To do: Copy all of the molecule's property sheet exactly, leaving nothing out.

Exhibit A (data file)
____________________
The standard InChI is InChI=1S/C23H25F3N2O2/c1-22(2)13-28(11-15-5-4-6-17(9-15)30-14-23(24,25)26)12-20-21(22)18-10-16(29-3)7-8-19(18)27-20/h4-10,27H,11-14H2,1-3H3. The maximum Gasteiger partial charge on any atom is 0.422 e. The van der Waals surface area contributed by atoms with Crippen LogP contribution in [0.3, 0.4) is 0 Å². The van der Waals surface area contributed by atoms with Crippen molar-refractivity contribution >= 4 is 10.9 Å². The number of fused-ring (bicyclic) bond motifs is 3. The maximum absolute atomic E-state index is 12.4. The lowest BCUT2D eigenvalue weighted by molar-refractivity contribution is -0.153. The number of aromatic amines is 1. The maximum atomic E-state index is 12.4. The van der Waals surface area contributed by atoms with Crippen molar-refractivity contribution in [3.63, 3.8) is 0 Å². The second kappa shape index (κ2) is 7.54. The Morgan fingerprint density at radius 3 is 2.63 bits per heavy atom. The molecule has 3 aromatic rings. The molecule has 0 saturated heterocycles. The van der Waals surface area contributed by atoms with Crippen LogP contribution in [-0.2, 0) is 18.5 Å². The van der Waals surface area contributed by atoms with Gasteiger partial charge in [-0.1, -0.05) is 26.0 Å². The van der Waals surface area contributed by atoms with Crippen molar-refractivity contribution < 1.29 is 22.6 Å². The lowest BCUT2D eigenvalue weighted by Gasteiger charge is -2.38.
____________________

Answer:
The standard InChI is InChI=1S/C23H25F3N2O2/c1-22(2)13-28(11-15-5-4-6-17(9-15)30-14-23(24,25)26)12-20-21(22)18-10-16(29-3)7-8-19(18)27-20/h4-10,27H,11-14H2,1-3H3. The maximum Gasteiger partial charge on any atom is 0.422 e. The van der Waals surface area contributed by atoms with Crippen LogP contribution in [0.3, 0.4) is 0 Å². The van der Waals surface area contributed by atoms with Crippen molar-refractivity contribution >= 4 is 10.9 Å². The number of fused-ring (bicyclic) bond motifs is 3. The maximum absolute atomic E-state index is 12.4. The lowest BCUT2D eigenvalue weighted by molar-refractivity contribution is -0.153. The number of aromatic amines is 1. The maximum atomic E-state index is 12.4. The van der Waals surface area contributed by atoms with Crippen molar-refractivity contribution in [3.63, 3.8) is 0 Å². The second kappa shape index (κ2) is 7.54. The Morgan fingerprint density at radius 3 is 2.63 bits per heavy atom. The molecule has 3 aromatic rings. The molecule has 0 saturated heterocycles. The van der Waals surface area contributed by atoms with Crippen LogP contribution in [-0.2, 0) is 18.5 Å². The van der Waals surface area contributed by atoms with Gasteiger partial charge in [-0.1, -0.05) is 26.0 Å². The van der Waals surface area contributed by atoms with Crippen molar-refractivity contribution < 1.29 is 22.6 Å². The lowest BCUT2D eigenvalue weighted by Gasteiger charge is -2.38.